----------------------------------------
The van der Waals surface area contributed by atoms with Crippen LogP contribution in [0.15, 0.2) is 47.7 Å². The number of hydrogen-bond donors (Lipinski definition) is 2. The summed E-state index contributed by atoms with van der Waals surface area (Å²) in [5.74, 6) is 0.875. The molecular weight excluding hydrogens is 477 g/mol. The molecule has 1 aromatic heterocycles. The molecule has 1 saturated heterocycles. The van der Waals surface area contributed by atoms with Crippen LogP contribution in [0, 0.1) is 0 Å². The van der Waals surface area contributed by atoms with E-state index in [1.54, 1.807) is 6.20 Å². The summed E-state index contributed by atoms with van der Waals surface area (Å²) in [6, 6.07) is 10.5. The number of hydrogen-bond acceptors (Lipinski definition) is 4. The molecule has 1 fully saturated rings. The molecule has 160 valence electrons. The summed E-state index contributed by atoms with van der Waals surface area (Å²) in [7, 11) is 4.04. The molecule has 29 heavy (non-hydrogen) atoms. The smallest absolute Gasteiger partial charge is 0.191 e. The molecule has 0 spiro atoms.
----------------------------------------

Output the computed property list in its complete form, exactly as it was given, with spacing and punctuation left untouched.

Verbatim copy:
The van der Waals surface area contributed by atoms with Crippen LogP contribution in [0.15, 0.2) is 47.7 Å². The number of hydrogen-bond donors (Lipinski definition) is 2. The summed E-state index contributed by atoms with van der Waals surface area (Å²) in [5.74, 6) is 0.875. The molecular weight excluding hydrogens is 477 g/mol. The molecule has 1 aromatic heterocycles. The molecule has 1 saturated heterocycles. The van der Waals surface area contributed by atoms with Crippen LogP contribution in [0, 0.1) is 0 Å². The van der Waals surface area contributed by atoms with E-state index in [1.54, 1.807) is 6.20 Å². The summed E-state index contributed by atoms with van der Waals surface area (Å²) in [6, 6.07) is 10.5. The number of hydrogen-bond acceptors (Lipinski definition) is 4. The molecule has 1 fully saturated rings. The molecule has 160 valence electrons. The summed E-state index contributed by atoms with van der Waals surface area (Å²) in [7, 11) is 4.04. The molecule has 29 heavy (non-hydrogen) atoms. The smallest absolute Gasteiger partial charge is 0.191 e. The molecule has 0 spiro atoms.